Unfortunately, much of the modern American discussion about Christmas is centered around a supposed “War on Christmas.” The increasingly secular culture pushes against traditional religious trappings of Christmas and many feel aggrieved or attacked.
There are legitimate religious liberty issues that should be defended, but I’ve yet to see a positive outcome in any of the often absurd complaints. And because we spend so much energy focuses on the war on Christmas, we often miss the war of Christmas.
Make no mistake—Christmas is an act of war. The baby swaddled in a manger is a declaration that the invasion of God’s Kingdom into this world has begun.
When the time came to completion, God sent His Son, born of a woman, born under the law, to redeem those under the law, so that we might receive adoption as sons. And because you are sons, God has sent the Spirit of His Son into our hearts, crying, “Abba, Father!” So you are no longer a slave but a son, and if a son, then an heir through God.
As a helpless newborn, Jesus entered into a cosmic war zone where Satan tries to extend his rule over this world and enslave more and more people. God’s plan is to bring about sons and daughters as new creations.
The tiny infant cries echoing around the still Bethlehem night are, despite their appearance, mighty war cries to signal to all of the spiritual forces opposed to God, “This world is not yours. The rightful King is here to take back what is His!”
We call this season Advent as it is a period of waiting for Christmas day, identifying with those who waited for the Messiah to arrive, anticipating the celebration of His birth.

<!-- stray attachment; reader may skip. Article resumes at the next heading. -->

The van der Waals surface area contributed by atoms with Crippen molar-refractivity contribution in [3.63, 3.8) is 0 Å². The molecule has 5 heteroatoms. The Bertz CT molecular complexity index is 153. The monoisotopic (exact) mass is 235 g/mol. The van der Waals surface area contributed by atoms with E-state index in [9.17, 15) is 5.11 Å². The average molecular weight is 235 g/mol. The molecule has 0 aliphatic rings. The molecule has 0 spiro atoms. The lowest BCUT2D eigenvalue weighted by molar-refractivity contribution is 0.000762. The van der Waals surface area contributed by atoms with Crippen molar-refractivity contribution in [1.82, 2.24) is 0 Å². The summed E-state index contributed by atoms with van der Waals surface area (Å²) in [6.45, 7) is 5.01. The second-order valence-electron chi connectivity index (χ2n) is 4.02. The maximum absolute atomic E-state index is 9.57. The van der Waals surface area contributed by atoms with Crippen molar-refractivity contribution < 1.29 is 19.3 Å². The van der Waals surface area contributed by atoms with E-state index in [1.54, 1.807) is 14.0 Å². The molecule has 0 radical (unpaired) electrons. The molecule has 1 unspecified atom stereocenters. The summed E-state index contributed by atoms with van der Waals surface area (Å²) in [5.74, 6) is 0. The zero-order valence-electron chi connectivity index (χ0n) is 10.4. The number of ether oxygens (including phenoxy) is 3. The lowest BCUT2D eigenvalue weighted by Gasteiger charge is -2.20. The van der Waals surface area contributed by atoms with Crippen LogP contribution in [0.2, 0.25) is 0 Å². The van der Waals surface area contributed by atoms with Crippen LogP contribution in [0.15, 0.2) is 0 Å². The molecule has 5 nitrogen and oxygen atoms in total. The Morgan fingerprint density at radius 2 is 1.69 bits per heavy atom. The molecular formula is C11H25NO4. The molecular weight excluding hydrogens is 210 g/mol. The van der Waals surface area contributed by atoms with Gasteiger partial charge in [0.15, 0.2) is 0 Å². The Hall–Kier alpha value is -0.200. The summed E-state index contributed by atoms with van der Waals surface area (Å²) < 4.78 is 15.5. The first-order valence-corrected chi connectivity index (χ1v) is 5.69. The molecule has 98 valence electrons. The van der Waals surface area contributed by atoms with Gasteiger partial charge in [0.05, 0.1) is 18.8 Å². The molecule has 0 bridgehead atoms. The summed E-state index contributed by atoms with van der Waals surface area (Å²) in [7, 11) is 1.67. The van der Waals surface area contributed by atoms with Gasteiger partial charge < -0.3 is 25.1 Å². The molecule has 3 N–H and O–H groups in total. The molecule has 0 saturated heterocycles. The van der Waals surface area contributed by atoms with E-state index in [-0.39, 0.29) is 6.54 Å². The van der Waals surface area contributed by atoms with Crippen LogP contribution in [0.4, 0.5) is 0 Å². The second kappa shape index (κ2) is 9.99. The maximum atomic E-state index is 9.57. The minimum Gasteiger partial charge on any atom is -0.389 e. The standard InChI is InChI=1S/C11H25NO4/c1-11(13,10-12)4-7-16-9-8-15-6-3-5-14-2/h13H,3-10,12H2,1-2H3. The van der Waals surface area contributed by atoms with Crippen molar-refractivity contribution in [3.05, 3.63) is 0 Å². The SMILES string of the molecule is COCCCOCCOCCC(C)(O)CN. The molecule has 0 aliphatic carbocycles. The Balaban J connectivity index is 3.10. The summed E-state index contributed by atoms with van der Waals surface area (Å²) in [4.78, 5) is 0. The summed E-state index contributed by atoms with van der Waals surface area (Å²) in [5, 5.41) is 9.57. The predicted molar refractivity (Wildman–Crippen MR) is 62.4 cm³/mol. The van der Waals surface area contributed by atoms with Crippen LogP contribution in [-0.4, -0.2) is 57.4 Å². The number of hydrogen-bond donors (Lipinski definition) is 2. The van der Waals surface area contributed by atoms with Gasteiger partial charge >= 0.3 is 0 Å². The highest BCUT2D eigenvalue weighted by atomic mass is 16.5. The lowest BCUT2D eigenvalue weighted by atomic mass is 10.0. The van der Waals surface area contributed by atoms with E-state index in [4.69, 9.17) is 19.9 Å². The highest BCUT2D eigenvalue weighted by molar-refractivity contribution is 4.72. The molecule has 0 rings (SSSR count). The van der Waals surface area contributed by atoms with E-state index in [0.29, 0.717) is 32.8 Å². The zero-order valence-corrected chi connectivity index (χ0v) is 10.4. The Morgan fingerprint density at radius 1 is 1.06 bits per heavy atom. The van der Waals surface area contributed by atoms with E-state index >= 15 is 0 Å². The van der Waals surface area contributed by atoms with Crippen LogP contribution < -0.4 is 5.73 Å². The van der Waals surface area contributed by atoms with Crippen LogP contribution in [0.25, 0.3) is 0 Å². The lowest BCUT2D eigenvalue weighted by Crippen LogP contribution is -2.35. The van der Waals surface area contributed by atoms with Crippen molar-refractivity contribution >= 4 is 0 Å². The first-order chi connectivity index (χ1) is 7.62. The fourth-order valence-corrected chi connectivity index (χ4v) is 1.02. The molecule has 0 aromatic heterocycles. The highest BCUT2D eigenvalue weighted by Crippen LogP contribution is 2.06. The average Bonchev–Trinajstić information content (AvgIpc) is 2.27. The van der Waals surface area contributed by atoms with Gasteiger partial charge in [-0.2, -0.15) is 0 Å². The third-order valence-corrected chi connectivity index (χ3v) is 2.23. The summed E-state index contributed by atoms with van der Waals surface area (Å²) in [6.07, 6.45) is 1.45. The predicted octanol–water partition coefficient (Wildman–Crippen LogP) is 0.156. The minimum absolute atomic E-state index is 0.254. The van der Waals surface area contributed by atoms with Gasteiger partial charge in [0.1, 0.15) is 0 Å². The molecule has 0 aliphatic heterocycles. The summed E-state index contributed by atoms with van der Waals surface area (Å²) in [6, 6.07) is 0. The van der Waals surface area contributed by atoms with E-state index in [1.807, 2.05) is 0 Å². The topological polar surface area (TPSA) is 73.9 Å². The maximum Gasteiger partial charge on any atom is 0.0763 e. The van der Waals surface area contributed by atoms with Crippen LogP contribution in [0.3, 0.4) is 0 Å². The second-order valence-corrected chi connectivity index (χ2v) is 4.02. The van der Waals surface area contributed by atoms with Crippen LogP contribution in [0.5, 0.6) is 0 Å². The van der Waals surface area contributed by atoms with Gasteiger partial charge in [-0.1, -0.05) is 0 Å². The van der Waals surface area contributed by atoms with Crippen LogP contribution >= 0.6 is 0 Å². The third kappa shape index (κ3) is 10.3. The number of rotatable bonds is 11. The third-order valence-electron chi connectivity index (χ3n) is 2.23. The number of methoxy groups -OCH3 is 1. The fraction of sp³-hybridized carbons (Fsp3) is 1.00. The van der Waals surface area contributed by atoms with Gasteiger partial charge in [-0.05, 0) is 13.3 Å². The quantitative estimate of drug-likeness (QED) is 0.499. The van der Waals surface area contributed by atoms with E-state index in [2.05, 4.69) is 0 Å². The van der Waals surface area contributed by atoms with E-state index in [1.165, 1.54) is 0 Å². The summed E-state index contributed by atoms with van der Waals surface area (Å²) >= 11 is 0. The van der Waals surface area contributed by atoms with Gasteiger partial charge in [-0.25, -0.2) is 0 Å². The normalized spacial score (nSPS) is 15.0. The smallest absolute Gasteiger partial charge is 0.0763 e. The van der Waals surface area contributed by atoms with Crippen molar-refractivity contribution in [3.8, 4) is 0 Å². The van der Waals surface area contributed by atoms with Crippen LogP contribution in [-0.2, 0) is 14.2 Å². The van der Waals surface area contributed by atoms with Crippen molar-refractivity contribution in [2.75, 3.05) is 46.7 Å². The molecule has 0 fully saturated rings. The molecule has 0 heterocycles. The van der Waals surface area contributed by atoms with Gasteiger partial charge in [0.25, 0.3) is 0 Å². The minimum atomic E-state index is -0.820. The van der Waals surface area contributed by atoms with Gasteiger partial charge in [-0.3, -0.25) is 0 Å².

But this Advent season will only be complete at the second Advent of Christ, when He returns to finish all that He started as the baby in the manger. The secret invasion at night will end as a victory march in a light far brighter than any sun.
The solution to the silly disputes over a store employing wishing you a “Happy Holidays” instead of a “Merry Christmas,” is not, as many would contend, just to focus on the warm, fuzzy feelings of Christmas.
Instead, it is to recognize the true war happening at Christmas. We are not engaged in battle with a secular culture or our atheist neighbor.
As C.S. Lewis wrote in Mere Christianity,
“Enemy-occupied territory — that is what this world is. Christianity is the story of how the rightful king has landed, you might say landed in disguise, and is calling us to take part in a great campaign of sabotage.”
Our celebration of Christmas should be working toward the sabotaging of the battle plans of Satan, our true enemy and the one whom Christ came to conquer and defeat.
It’s not the store owner with a “holiday tree” or the school administrator who has a “winter celebration.” Those are the very people Jesus came to Earth to redeem, to rescue, to recapture from the enemy’s camp. His invasion and war is as much for them as it is for you and I.
Do not allow any war on Christmas to distract you from your role in the war of Christmas. Very easily, we could win the former and lose the latter — to our shame and eternal detriment.